Wednesday, August 19, 2009


Hola well I´m here in Peru. And I have done a lot of driving. The terrain in Peru changed drastically from any other country. It has miles upon miles upon miles of sand dunes. I mean like hundreds of miles. And there isn't much vegetation. Peru has been a little more difficult for me. It´s not as touristy, at least where I have been, which makes finding something somewhat normal kind of tough. My first full day in Peru, I got searched by the police. And they tossed my car, more so than any other on this trip, and I have no clue what they took but surely something because it was a few of them 'searching' and another guy trying to distract me from watching. Afterwards I made it to a beach near Chiclayo and surfed my first surf in Peru on this trip. I met some guys that were asking me about my truck and they told me where some better surf was so I hit the road for a place called Pacasmayo. I was about to arrive around 430pm, excited to get there in time to surf before sunset when at the exit for PacasMayo I got stopped by police. And of course, for no reason. He starts pulling out some book and telling me I´m missing an insurance for tourists. Nobody has mentioned this at the border, the other police, etc. And surprise surprise, they can take my license and car OR I can pay right there. They wanted 450 soles which is about a couple hundred US dollars. These situations are always tricky because I could pretend not to speak spanish or I try to speak well so they treat me different than a normal tourist so I did that and it didn´t work. Sometimes I just pretend I don't understand anything but then they start writing numbers down which is universal. I argued and in the end, had to give them 50 soles (17ish us dollars) to get my license and papers back. And I missed the surf, it was late. So I started off with a rough day. The next day I got some amazing surf, long lefts reeling across this reef. I surfed it with 3 guys who were on vacation from Florida. I spent the day with them & then I hit the road again to continue south. Another day in the car heading southbound and another encounter with the Police. This time the policeman started off saying I passed in a no passing area but that was a lie. Mind you I was in the middle of miles upon miles of emptiness and sand dunes for as far as the eye can see. The road was so long and straight it appeared like there was water at the end in the distance but it was just more road. I have an attitude of I'm not paying anything this time so I stand my ground tough. The guy circles my car looking at it and starts to tell me I need permission to have my windows tinted. It's the factory tint. I just keep saying "no entiendo" (don't understand) and standing my ground. In the end I got off without paying anything but was a little flustered again. These run ins with the police along with some other travel woes made me tired and really want a break. I took a look at my frequent flyer miles and saw that I could use them to book a rountrip flight from Lima to Norfolk. So after thinking it through, I jumped on it in order to make our family vacation in the outerbanks and I was southbound in a few days to figure out what to do with my car and catch this flight. Arriving in Lima was crazy, as it is going into any foreign city with my big truck. I randomly reconnected via email with a girl I met traveling in Panama a few months back and she's now living in Lima. SO I had a destination, the plan was to stay the night at her shared house (with 10 other students from around the world) and park in a lot behind her house. It all seemed too easy because it was. The lot wouldn't let me leave my car there for 2 weeks which was a bummer because she could see the car in there from her room. So they pointed me towards another place that I showed up to and as always I'm greeted with interesting reactions over the site of my truck. They wanted to hear about it since it has California plates and they wanted my papers to be left with them so I had to fight out of that one. In the end I left it, took my paperwork, gave a little money up front and have to hope that my truck and things are there when I return today. The time away from Latin America allowed me to let some of my travels sink in and reflect on what I've done and how far I've come - distance and personally. It has been strange to be back in our culture and see how much we have at our fingertips. I have missed the Latin culture while I have been in the USA but I do love home and I always will. The south, with my family and friends, is always a place that I love and always feel comfortable here. The weather has been great and the trip was exactly what I needed; a break from the madness of traveling in a foreign nation with a car. The outer banks is still one of my favorite spots and the week we spent down there was amazing for surf and for quality time with the family. It's nice to be reminded of the southern hospitality and friendliness that comes with being here but now I'm ready to get back to my journey. Keep your fingers cross that my car is intact along with my things!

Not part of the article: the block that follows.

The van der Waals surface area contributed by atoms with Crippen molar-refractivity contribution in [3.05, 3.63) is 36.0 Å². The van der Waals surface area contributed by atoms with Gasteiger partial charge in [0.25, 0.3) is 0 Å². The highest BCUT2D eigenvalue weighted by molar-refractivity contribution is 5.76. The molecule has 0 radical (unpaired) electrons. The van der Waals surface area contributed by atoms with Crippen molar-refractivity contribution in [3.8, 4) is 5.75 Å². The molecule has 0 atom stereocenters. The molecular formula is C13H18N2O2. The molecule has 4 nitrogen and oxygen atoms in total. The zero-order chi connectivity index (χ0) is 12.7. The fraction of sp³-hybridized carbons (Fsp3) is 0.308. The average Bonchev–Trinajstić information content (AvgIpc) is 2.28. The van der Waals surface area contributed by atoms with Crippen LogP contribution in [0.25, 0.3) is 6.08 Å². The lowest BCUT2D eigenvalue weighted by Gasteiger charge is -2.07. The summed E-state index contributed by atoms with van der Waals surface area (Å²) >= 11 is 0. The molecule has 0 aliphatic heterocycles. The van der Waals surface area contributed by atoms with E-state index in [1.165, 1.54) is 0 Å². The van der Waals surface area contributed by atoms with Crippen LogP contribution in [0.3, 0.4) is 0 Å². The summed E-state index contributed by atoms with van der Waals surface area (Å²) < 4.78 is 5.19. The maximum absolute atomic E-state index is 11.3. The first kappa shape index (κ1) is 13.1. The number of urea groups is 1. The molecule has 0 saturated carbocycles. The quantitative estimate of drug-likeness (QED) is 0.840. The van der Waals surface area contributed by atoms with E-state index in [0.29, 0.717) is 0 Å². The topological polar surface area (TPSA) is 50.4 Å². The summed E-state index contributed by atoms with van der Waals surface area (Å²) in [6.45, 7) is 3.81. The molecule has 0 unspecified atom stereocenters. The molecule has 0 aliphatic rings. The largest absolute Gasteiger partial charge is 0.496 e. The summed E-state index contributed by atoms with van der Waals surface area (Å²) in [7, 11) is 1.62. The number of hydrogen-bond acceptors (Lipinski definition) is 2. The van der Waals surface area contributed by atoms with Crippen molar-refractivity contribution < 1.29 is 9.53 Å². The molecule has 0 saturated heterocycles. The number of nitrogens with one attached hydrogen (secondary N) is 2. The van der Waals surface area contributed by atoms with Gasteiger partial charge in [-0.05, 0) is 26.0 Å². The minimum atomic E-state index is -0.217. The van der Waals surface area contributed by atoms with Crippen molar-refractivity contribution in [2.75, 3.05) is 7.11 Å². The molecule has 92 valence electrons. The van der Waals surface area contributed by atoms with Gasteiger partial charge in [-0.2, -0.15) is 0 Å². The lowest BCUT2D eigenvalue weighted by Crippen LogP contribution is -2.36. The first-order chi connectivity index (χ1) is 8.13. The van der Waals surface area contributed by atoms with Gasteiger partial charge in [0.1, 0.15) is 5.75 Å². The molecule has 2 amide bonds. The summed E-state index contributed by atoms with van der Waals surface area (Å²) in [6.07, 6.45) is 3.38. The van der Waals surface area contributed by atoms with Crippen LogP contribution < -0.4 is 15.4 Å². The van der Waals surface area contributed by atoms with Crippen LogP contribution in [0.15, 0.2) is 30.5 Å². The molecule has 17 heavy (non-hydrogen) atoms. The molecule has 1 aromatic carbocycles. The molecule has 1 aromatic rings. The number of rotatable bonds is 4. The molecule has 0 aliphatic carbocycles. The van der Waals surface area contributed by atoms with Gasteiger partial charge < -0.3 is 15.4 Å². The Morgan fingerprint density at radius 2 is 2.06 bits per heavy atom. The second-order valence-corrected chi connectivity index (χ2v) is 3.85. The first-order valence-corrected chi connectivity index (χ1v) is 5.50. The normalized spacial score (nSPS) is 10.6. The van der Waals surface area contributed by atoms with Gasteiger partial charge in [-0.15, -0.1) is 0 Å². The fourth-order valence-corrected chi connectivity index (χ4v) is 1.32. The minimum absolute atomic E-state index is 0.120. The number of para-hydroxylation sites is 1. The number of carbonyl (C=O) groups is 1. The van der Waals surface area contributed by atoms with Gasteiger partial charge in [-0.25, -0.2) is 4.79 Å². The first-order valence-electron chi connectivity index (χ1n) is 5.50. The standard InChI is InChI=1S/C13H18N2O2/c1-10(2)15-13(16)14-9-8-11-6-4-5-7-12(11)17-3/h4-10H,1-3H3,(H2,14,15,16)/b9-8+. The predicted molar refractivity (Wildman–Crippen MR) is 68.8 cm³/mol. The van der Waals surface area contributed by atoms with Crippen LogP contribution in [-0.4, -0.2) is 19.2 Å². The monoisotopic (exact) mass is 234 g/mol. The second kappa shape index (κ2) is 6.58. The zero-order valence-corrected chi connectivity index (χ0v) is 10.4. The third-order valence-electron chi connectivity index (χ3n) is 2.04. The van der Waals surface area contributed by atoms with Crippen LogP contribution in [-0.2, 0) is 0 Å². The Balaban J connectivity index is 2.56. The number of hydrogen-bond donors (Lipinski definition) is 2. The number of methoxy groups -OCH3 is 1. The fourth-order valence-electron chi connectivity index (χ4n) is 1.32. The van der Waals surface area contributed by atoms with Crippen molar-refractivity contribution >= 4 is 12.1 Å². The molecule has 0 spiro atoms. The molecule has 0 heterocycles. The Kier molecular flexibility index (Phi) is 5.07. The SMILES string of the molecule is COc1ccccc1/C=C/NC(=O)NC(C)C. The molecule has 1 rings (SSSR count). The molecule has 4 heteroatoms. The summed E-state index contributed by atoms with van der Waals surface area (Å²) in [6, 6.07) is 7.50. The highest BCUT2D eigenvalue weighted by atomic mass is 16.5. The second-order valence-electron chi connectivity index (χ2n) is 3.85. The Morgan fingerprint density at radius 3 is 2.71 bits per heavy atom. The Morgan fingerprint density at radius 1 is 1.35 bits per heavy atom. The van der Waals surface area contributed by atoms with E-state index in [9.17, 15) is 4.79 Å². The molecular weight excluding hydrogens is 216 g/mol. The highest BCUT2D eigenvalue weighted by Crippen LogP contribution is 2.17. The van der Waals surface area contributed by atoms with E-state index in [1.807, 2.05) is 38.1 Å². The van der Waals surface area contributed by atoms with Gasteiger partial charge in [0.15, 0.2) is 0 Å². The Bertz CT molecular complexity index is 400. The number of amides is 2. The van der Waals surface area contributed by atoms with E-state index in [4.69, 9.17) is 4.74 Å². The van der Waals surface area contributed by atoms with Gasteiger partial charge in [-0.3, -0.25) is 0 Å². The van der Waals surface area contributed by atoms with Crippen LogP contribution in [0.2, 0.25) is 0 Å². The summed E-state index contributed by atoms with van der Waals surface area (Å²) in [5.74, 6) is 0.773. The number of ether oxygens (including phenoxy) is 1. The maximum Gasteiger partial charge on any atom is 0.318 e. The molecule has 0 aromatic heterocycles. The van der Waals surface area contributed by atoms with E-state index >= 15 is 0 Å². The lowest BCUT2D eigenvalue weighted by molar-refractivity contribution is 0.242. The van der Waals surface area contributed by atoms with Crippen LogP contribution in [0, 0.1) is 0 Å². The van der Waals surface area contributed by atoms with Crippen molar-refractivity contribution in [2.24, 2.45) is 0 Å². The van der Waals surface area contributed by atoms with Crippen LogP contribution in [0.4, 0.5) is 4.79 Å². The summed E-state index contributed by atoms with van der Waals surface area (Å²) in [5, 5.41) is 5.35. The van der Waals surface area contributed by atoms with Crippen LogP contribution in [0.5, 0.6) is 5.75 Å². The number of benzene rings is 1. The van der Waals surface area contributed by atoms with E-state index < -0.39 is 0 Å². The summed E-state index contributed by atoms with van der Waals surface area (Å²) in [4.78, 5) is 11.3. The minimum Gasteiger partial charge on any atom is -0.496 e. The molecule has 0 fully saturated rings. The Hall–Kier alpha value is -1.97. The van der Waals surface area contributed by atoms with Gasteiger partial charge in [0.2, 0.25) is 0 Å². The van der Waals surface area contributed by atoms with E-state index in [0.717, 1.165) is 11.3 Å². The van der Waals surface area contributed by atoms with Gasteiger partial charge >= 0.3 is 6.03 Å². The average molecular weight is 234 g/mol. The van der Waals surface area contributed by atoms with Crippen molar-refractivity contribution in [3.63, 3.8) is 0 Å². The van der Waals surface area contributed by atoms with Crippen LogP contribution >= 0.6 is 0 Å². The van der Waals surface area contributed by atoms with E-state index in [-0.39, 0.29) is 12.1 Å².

Sunday, August 16, 2009

Los Andes